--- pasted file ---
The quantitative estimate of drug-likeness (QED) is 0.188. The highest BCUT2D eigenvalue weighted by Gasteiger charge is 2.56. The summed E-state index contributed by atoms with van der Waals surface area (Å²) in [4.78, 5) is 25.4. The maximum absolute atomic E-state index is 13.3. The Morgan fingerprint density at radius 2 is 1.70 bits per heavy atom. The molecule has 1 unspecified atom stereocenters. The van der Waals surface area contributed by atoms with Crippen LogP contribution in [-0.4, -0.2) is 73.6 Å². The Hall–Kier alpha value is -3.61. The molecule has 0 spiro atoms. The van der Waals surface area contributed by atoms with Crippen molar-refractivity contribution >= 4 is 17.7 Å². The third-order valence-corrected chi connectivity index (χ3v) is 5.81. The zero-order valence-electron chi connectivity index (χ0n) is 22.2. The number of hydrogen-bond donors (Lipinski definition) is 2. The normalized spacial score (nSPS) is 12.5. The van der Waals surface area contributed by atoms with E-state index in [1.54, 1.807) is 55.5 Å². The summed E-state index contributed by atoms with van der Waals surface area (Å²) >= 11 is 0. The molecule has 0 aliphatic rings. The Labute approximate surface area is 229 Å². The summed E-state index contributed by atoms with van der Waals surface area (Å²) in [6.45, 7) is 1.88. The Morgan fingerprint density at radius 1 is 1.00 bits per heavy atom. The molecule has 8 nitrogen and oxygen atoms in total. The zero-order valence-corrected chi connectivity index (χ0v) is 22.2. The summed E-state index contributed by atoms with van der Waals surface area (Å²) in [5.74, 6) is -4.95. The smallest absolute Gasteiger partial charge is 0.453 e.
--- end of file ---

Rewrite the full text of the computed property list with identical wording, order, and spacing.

The quantitative estimate of drug-likeness (QED) is 0.188. The highest BCUT2D eigenvalue weighted by Gasteiger charge is 2.56. The summed E-state index contributed by atoms with van der Waals surface area (Å²) in [4.78, 5) is 25.4. The maximum absolute atomic E-state index is 13.3. The Morgan fingerprint density at radius 2 is 1.70 bits per heavy atom. The molecule has 1 unspecified atom stereocenters. The van der Waals surface area contributed by atoms with Crippen LogP contribution in [-0.4, -0.2) is 73.6 Å². The Hall–Kier alpha value is -3.61. The molecule has 0 spiro atoms. The van der Waals surface area contributed by atoms with Crippen molar-refractivity contribution >= 4 is 17.7 Å². The third-order valence-corrected chi connectivity index (χ3v) is 5.81. The zero-order valence-electron chi connectivity index (χ0n) is 22.2. The number of hydrogen-bond donors (Lipinski definition) is 2. The normalized spacial score (nSPS) is 12.5. The van der Waals surface area contributed by atoms with E-state index in [1.54, 1.807) is 55.5 Å². The summed E-state index contributed by atoms with van der Waals surface area (Å²) >= 11 is 0. The molecule has 0 aliphatic rings. The Labute approximate surface area is 229 Å². The summed E-state index contributed by atoms with van der Waals surface area (Å²) in [6.45, 7) is 1.88. The Morgan fingerprint density at radius 1 is 1.00 bits per heavy atom. The molecule has 8 nitrogen and oxygen atoms in total. The zero-order valence-corrected chi connectivity index (χ0v) is 22.2. The summed E-state index contributed by atoms with van der Waals surface area (Å²) in [5.74, 6) is -4.95. The smallest absolute Gasteiger partial charge is 0.453 e.